Test of emergency alert service will be step into the unknown, says expert
The first test of the new emergency alert service will be a step into the unknown for authorities and the public alike, according to an international expert in alarm systems.
Millions of mobile phones across the UK will emit a loud alarm and vibrate at 3pm on Sunday in a test run of a national system that aims to warn the public if there is a danger to life nearby.
When it is fully operational, it will be used by the Government and emergency services to alert people to issues such as severe flooding, fires and extreme weather events.
Judy Edworthy, emerita professor of applied psychology at the University of Plymouth, believes it is a huge positive that the technology is available to create a nationwide alert system.
For this initial test though, she thinks many people’s first response will be one of surprise given both the noise of the alert and its ability to sound even if a person’s phone is set on silent.
This is the first nationwide system of its kind in the UK although many other countries already have similar alerts in place.
Previous public alarm systems – such as air raid sirens used in the Second World War – were designed to play a recognisable sound into the air but have not been used nationally for around 80 years.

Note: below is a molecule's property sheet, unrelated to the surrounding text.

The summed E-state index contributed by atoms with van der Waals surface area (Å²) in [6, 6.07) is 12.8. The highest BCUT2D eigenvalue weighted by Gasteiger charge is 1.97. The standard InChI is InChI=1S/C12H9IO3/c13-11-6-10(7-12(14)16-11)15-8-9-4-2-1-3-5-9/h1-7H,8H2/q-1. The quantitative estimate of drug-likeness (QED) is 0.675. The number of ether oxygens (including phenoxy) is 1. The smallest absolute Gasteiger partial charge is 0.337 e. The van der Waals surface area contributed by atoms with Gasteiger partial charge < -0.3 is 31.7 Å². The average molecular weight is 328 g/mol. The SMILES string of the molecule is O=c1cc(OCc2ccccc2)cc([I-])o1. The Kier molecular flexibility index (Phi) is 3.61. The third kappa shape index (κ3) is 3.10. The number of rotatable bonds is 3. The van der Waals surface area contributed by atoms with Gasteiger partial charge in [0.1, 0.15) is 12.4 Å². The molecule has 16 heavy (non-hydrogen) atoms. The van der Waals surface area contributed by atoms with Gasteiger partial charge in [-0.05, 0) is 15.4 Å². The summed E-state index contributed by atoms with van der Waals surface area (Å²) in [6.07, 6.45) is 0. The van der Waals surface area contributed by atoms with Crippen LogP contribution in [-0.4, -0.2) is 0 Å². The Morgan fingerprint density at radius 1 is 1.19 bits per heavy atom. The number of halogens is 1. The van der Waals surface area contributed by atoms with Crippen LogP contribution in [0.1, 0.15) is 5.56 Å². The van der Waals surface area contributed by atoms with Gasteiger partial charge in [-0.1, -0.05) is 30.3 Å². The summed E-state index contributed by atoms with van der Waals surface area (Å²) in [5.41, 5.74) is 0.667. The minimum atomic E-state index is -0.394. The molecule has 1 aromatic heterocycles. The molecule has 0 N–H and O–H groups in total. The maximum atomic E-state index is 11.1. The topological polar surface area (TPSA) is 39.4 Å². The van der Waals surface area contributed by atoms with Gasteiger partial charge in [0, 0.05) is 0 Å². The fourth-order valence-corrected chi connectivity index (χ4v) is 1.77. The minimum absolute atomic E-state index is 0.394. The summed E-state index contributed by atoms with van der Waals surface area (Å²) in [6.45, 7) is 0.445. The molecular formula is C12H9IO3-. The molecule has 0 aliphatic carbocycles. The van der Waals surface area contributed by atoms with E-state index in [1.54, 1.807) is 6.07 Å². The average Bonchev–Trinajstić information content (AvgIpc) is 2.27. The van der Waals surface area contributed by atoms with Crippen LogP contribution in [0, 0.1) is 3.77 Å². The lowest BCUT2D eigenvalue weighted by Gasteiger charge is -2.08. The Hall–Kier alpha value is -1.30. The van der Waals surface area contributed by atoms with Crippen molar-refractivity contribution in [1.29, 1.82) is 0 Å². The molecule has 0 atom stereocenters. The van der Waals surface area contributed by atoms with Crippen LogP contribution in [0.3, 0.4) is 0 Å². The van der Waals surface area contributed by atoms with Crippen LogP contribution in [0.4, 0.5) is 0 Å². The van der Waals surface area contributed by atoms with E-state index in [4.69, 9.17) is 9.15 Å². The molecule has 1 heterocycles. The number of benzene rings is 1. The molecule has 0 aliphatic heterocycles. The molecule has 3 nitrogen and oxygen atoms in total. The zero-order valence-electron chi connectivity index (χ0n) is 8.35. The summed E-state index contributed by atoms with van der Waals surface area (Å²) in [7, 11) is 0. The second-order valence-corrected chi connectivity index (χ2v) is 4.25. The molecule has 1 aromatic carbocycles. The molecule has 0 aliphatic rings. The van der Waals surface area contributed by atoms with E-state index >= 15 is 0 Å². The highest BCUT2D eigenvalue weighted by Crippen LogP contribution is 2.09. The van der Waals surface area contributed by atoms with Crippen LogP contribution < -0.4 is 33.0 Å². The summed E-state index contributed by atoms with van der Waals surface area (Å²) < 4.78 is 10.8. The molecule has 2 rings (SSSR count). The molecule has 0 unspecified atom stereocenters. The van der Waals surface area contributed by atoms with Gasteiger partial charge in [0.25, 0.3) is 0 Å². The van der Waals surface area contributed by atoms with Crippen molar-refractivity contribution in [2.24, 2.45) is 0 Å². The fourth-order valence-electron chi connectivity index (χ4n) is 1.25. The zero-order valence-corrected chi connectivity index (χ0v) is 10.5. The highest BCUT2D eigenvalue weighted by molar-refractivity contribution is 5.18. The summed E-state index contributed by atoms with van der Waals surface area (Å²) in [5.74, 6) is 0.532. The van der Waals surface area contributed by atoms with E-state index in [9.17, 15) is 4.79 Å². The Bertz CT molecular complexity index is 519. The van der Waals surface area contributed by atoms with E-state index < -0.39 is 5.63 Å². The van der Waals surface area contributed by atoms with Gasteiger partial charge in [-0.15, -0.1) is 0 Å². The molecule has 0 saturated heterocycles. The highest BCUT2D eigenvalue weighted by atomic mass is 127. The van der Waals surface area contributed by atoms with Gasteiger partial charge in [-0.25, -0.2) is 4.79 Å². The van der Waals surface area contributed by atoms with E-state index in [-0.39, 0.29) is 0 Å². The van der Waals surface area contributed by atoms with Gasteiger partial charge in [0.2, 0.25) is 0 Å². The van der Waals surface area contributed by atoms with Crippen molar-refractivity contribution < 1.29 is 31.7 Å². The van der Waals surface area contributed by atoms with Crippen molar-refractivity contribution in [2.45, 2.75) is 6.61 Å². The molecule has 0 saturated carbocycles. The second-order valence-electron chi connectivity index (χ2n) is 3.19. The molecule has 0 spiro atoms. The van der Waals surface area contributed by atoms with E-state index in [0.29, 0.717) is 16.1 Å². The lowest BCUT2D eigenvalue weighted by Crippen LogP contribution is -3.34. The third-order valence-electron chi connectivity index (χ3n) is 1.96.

However, the technology is still in use in some places such as Plymouth’s dockyard.
The crucial difference is that those sirens only alert people within a range of about two miles whereas the new alert system will be delivered straight to mobile devices.
Prof Edworthy said: “Despite the publicity that has taken place around the system, many people will be unaware a test is coming and that it’ll be so up close and personal.
“It’s a new sound that they will not immediately associate with their phone. I would describe it as a rather harsh computer-generated tone, suitably urgent and with attention-getting qualities.
“The sound has been made available on social media already so one thing people can do is to make themselves familiar with this in advance.
“Otherwise, and despite the message explaining it is a test, I expect some people may well be astonished.”
Prof Edworthy has been working on alarm systems for more than three decades and has developed a number of warnings for the medical and transport industries.
She added: “One of the key questions about this new system is how well will it work in a real emergency.
“If it makes people look at their phones and read the message, and then act on it, it can be said to have worked.
“But this is a test so the purpose is to try to understand whether people have taken notice of this message, and if they are likely to do so when an actual emergency happens.
“It’s also necessary to set out guidelines of when this alert will be used. People will quickly learn if an alarm is false, so in the longer term the factor that will determine its effectiveness is whether it is used in a real emergency and a real emergency only.
“If it is used in less serious conditions, it will soon lose its efficacy and people will start ignoring it.”
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